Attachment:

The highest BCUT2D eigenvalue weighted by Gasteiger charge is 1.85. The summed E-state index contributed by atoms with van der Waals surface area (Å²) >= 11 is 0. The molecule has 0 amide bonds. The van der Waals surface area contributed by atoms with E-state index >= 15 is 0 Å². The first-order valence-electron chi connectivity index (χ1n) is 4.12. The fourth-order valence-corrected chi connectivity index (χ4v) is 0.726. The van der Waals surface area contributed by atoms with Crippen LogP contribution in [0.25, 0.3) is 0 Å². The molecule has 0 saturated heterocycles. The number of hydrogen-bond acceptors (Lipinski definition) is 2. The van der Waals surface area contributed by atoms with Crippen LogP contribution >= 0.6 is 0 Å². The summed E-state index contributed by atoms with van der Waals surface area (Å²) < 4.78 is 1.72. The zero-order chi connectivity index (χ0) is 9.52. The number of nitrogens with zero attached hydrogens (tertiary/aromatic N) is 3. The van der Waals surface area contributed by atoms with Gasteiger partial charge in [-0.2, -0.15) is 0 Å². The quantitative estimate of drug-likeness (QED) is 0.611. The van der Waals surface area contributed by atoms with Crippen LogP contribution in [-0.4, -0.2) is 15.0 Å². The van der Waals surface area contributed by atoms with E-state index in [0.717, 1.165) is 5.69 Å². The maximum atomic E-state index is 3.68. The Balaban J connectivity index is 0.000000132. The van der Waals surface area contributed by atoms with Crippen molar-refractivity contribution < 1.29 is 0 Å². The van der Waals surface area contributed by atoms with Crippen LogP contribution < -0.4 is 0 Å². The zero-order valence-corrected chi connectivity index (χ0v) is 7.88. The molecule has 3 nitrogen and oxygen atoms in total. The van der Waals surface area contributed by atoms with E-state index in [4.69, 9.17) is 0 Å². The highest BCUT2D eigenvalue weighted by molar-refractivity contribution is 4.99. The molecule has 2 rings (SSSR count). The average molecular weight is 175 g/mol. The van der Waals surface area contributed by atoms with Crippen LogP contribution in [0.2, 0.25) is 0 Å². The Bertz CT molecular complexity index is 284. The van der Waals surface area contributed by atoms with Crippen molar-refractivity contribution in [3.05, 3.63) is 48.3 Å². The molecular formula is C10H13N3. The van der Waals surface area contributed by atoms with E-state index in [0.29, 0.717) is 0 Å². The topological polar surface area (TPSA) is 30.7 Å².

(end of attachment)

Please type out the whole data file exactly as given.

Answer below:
The highest BCUT2D eigenvalue weighted by Gasteiger charge is 1.85. The summed E-state index contributed by atoms with van der Waals surface area (Å²) >= 11 is 0. The molecule has 0 amide bonds. The van der Waals surface area contributed by atoms with E-state index >= 15 is 0 Å². The first-order valence-electron chi connectivity index (χ1n) is 4.12. The fourth-order valence-corrected chi connectivity index (χ4v) is 0.726. The van der Waals surface area contributed by atoms with Crippen LogP contribution in [0.25, 0.3) is 0 Å². The molecule has 0 saturated heterocycles. The number of hydrogen-bond acceptors (Lipinski definition) is 2. The van der Waals surface area contributed by atoms with Crippen LogP contribution >= 0.6 is 0 Å². The summed E-state index contributed by atoms with van der Waals surface area (Å²) < 4.78 is 1.72. The zero-order chi connectivity index (χ0) is 9.52. The number of nitrogens with zero attached hydrogens (tertiary/aromatic N) is 3. The van der Waals surface area contributed by atoms with Gasteiger partial charge in [-0.2, -0.15) is 0 Å². The quantitative estimate of drug-likeness (QED) is 0.611. The van der Waals surface area contributed by atoms with Crippen LogP contribution in [-0.4, -0.2) is 15.0 Å². The van der Waals surface area contributed by atoms with E-state index in [0.717, 1.165) is 5.69 Å². The maximum atomic E-state index is 3.68. The Balaban J connectivity index is 0.000000132. The van der Waals surface area contributed by atoms with Crippen molar-refractivity contribution < 1.29 is 0 Å². The van der Waals surface area contributed by atoms with Crippen LogP contribution < -0.4 is 0 Å². The zero-order valence-corrected chi connectivity index (χ0v) is 7.88. The molecule has 3 nitrogen and oxygen atoms in total. The van der Waals surface area contributed by atoms with E-state index in [4.69, 9.17) is 0 Å². The highest BCUT2D eigenvalue weighted by molar-refractivity contribution is 4.99. The molecule has 2 rings (SSSR count). The average molecular weight is 175 g/mol. The van der Waals surface area contributed by atoms with Crippen LogP contribution in [0.2, 0.25) is 0 Å². The Bertz CT molecular complexity index is 284. The van der Waals surface area contributed by atoms with Crippen molar-refractivity contribution in [3.05, 3.63) is 48.3 Å². The molecular formula is C10H13N3. The van der Waals surface area contributed by atoms with E-state index in [0.29, 0.717) is 0 Å². The topological polar surface area (TPSA) is 30.7 Å².